No bone spur, but I have the same issues. I don't have custom orthotics, yet, but I feel that they are in my future! I have found relief in good shoes and a frozen water bottle. I roll my foot over that and it exercises and ices my foot at the same time. I also do stretches for it that keep my achilles tendon from tightening up. My favorite shoe is from Wauldlaufer which have the removable beds that fit custom orthotics. I can't deal with shoes that have faux leather lining and these are leather and lined in goatskin. My feet feel comfortable even in the summer in them. None of these shoes are cheap but if you can't walk what good is saving money?

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In reply to Elona


Date: 6/14/11 2:38 PM

How long will the orthotics last me? As I am expecting to spend a lot of $$ on them, I hope they last a long time. I will most like need new shoes as well.

I am tired of not being able to walk normally. Sometimes I don't want to put my foot on the floor and walk, but I have to. I look forward to walking normally and to walking the dogs when they want a walk.

------
I really enjoy quilting. I love to play with fabrics, colors and pictures. I recently discovered how much fun applique can be. As I love making pictures, landscape quilting can be challenging, but seeing the picture come to life is so rewarding.
Bernina 630, my main machine
Pfaff 2036, my class machine
Babylock Molly
Bernina 1200DA serger
Unique Sewing Cabinet 450L

mtnmama
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Date: 6/14/11 2:47 PM

You might try non-custom orthotics first and see how well they work for you. That's what my husband did, and it worked quite well for him. It was still cheaper than our co-pay on custom orthotics and he could buy a few sets rather than switch the same pair around all the time.

ccris
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Date: 6/14/11 2:57 PM

Feathersprings
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Not affiliated in any way.

I purchased a pair between 15 and 20 years ago when they were located in the state of Washington or Oregon. I see they've relocated to Illinois. They're incredibly comfortable even though they're stainless steel. They helped my foot pain, but I guess I'll never be completely pain free. I have fallen arches, plantar fasciitis and metatarsalgia. I wasn't overweight when diagnosed. I'm probably a few pounds overweight now, though.

What a day. I keep getting distracted and keep forgetting to say things. I also went to a podiatrist who made plaster casts of my feet and subsequent full length orthotics (rigid). The feathersprings are better. I think the impression of my foot was taken with some sort of foam I stepped into...........probably what Elona suspects doesn't get the geometry quite right, however, I disagree (at least from my experience). Feathersprings will make it right if you have a problem. When I got mine they weren't $230, but that was about 20 years ago. I think they were around $160-$170 back then.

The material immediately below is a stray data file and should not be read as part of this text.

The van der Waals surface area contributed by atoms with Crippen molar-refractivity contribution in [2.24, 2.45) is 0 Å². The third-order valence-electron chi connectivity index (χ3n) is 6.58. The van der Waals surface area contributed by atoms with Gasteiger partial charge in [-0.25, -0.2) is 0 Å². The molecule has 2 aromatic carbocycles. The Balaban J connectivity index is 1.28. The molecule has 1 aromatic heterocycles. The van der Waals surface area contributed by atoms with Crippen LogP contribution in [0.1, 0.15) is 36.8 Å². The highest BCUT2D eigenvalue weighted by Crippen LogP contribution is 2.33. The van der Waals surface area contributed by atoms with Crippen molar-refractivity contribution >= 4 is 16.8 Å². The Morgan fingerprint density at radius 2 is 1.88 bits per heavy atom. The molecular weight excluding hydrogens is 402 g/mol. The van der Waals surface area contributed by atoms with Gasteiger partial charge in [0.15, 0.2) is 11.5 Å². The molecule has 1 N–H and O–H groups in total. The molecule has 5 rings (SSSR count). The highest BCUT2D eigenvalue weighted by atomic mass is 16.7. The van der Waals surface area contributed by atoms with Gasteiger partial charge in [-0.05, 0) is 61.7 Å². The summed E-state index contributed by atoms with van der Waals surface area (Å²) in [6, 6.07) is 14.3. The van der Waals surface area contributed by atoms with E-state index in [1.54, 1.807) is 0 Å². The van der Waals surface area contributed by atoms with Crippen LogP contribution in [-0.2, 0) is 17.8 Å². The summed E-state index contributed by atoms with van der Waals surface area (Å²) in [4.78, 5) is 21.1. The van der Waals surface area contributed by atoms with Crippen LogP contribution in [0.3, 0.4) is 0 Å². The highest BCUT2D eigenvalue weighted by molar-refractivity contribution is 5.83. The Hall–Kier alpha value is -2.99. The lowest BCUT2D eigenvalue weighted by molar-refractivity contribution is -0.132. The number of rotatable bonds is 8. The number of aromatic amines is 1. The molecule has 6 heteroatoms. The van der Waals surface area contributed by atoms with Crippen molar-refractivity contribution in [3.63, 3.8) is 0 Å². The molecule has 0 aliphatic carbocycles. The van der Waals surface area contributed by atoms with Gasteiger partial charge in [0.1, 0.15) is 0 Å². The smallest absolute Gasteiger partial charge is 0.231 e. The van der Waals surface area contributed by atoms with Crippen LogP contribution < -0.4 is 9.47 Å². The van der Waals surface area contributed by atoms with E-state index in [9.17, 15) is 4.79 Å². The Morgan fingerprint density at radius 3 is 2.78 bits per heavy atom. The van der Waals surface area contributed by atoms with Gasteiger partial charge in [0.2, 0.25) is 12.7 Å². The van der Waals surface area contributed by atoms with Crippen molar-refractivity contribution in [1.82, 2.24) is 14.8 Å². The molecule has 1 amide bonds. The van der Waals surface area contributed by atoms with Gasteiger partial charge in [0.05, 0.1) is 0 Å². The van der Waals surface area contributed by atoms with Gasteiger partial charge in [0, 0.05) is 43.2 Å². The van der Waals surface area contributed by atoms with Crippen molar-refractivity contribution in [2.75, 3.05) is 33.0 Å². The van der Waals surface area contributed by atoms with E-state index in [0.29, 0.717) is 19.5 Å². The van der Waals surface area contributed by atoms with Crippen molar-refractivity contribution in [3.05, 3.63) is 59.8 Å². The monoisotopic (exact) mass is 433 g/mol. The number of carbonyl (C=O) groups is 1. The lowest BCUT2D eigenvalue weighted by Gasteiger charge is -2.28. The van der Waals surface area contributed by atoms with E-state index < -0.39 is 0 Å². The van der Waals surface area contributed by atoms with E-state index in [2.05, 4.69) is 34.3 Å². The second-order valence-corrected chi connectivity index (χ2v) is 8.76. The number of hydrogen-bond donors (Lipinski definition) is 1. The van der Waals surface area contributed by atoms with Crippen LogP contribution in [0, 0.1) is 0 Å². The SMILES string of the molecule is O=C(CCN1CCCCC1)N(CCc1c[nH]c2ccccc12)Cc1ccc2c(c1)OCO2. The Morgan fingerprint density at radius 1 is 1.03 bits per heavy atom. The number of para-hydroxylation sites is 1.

-- Edited on 6/14/11 5:37 PM --

SheBear0320
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In reply to Nancy K


Date: 6/14/11 3:13 PM

I love the frozen water bottle too -- it works wonders. I also use a small baseball (a hardball) and roll my foot over that to loosen up the arch. Stretching exercises are also imperative to keep things loosened up and it's not just the foot but the calves, the achilles and the ankle all come into play.

I have soft orthotics, something like these but mine are built right onto the insoles of my existing shoes. I basically took in the insoles, they did some measurements and pressure impressions and then built them on to each insole -- the cost was $30 per pair so I basically got a pair for each of the shoes I wear most and they can be moved into other shoes I wear less frequently. Even after putting the orthotics in my cross-trainers, my walking shoes, my hikers and my general house shoes, I didn't come close to the price of custom orthotics ($120 total with no taxes). I switch over the orthotics to my dress boots, my winter boots and some pumps. I can also wear them in the footbed of my sandals.

I was also told to try to roll the ball under the arch of the foot and onto the heel before I stand up in the morning when getting out of bed. When I do have the chance to do that I find it helps a lot with that additional pain that is usually felt when you first get out of bed. Some mornings it just doesn't happen ... if you know what I mean.